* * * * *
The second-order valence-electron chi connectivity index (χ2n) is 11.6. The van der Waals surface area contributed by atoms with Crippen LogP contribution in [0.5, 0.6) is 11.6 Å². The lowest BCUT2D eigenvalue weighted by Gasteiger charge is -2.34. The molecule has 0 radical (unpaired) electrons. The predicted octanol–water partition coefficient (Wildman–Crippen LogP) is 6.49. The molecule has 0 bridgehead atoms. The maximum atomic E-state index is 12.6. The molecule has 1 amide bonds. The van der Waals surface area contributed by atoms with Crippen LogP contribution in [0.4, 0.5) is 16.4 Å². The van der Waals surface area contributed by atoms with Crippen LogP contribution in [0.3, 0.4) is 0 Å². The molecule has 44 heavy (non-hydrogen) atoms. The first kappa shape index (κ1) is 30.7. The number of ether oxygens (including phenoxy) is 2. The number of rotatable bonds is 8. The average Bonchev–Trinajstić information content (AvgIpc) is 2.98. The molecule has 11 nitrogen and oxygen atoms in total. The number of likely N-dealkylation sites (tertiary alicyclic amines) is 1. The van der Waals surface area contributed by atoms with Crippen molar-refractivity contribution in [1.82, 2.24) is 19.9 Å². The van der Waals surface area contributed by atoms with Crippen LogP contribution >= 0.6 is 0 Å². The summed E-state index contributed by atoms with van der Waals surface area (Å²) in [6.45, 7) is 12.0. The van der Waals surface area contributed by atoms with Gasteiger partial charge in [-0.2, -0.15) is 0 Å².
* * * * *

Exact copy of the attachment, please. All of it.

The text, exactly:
The second-order valence-electron chi connectivity index (χ2n) is 11.6. The van der Waals surface area contributed by atoms with Crippen LogP contribution in [0.5, 0.6) is 11.6 Å². The lowest BCUT2D eigenvalue weighted by Gasteiger charge is -2.34. The molecule has 0 radical (unpaired) electrons. The predicted octanol–water partition coefficient (Wildman–Crippen LogP) is 6.49. The molecule has 0 bridgehead atoms. The maximum atomic E-state index is 12.6. The molecule has 1 amide bonds. The van der Waals surface area contributed by atoms with Crippen LogP contribution in [0.4, 0.5) is 16.4 Å². The van der Waals surface area contributed by atoms with Crippen LogP contribution in [0.3, 0.4) is 0 Å². The molecule has 44 heavy (non-hydrogen) atoms. The first kappa shape index (κ1) is 30.7. The number of ether oxygens (including phenoxy) is 2. The number of rotatable bonds is 8. The average Bonchev–Trinajstić information content (AvgIpc) is 2.98. The molecule has 11 nitrogen and oxygen atoms in total. The number of likely N-dealkylation sites (tertiary alicyclic amines) is 1. The van der Waals surface area contributed by atoms with Crippen molar-refractivity contribution in [1.82, 2.24) is 19.9 Å². The van der Waals surface area contributed by atoms with Crippen LogP contribution >= 0.6 is 0 Å². The summed E-state index contributed by atoms with van der Waals surface area (Å²) in [6.45, 7) is 12.0. The van der Waals surface area contributed by atoms with Gasteiger partial charge in [-0.2, -0.15) is 0 Å².